Mumford leaves Lincoln with great basketball legacy

Lincoln senior guard Alaisha Mumford.
Lincoln senior guard Alaisha Mumford.

When Alaisha Mumford enrolled at Lincoln High School almost four years ago, she thought that she had it made as a future basketball star.

“I was a pretty good player in middle school,” Mumford said. “Coach [Tommy] Best saw me play and told me that I had a spot on the varsity team when I got to Lincoln. I knew I had to be the next in line of Lincoln point guards.”

But when Mumford was a freshman at Lincoln, she found that the going was just a little tougher than she imagined. She averaged just three points per game.

“It was a big adjustment for me to play varsity,” Mumford said. “I basically had to learn the position. The high school level was a totally different level for me. I got a little frustrated. I hate when things don’t go my way.”

“When she was a ninth grader, I never imagined that she could become a good player,” Best said. “I think a lot of other people would have agreed with me as well. I told her that she was going to need to improve. She had to work hard to get better.”

So that’s what Mumford did. She took Best’s advice and started to work on her overall game.

“I knew I could play defense,” Mumford said. “I was the enemy because of my defense. But I needed to start to work on my offense. I had to play every day.”

Mumford made it her calling to become a better player and a staple at point guard for the Lions. She went to all the parks in Jersey City, looking for games and competition.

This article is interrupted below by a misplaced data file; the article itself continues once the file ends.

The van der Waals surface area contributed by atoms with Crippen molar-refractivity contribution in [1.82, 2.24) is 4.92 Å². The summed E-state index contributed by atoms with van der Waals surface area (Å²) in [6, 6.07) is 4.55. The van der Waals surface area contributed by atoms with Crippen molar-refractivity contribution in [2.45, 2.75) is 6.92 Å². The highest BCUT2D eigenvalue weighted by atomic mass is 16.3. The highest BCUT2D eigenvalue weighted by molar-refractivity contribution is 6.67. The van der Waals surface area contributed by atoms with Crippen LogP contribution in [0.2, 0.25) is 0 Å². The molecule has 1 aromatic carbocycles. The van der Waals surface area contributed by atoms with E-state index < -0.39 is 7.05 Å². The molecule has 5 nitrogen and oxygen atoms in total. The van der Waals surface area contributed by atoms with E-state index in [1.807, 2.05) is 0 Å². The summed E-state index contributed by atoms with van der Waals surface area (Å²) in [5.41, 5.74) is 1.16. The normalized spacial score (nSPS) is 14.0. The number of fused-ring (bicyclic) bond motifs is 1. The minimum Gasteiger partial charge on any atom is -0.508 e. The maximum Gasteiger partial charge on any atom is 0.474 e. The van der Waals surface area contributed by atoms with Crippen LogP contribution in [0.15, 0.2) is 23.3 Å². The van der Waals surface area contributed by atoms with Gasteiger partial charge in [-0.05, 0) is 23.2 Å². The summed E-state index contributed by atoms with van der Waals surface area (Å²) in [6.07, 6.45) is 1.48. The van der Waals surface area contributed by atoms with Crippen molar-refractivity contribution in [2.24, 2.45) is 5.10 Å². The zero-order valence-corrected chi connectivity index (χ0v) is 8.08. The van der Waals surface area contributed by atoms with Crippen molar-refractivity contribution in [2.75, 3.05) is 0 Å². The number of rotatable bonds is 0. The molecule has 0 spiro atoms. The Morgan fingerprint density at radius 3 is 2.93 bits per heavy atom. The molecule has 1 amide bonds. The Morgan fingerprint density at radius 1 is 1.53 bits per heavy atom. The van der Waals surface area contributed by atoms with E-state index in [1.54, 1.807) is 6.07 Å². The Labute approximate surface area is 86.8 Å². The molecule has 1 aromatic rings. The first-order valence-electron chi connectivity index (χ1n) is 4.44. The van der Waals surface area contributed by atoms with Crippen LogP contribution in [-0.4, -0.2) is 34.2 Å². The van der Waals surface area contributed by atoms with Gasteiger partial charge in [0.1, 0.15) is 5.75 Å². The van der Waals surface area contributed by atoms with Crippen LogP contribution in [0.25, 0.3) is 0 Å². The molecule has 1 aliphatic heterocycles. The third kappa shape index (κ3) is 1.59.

“You name the park and I was there,” Mumford said. “I went to Bayonne Park, to Berry Lane Park, to Bayside Park. If there were open gyms at Lincoln, I was there. I went wherever the competition was. I played all day. I’d go to the park early and work on my shot, my ball handling and then when the other people came, I play in games. I even played against the boys, against men. I didn’t care. I was playing every single day.”

Slowly but surely, Mumford found that she was getting better as a player.

“I felt like I was improving every day,” Mumford said. “The more I worked hard, the better I got.”

Best noticed the improvement.

“I have to give her credit, because she proved that she was hungry to get better,” Best said. “She had a little bit of wildness to her personality and was a little bit of a headache. She was a little immature. We got her to mature a little and understand what it took to be a good player. She understood what was needed and ran with it. You could definitely see the difference.”
Best said that he had a little heart-to-heart conversation with Mumford.

“We had talks all the time,” Best said. “One time, I told her what we needed from her. I told her that she had to be more of a leader. She took those words to heart and got better. She was the point guard, the floor leader.”

Best was asked to describe Mumford’s top trait.

“She doesn’t know the meaning of the word quit,” Best said. “She’s fighting right until the end. When the other girls see one of the best players on the team fighting and pushing hard, well, that gets them going and then they tend to follow. There were games when we were down, she was the one who kept us going. There wasn’t any quit in her at all. She has that fortitude inside of her. When the odds were against us, Alaisha’s the one who just kept fighting.”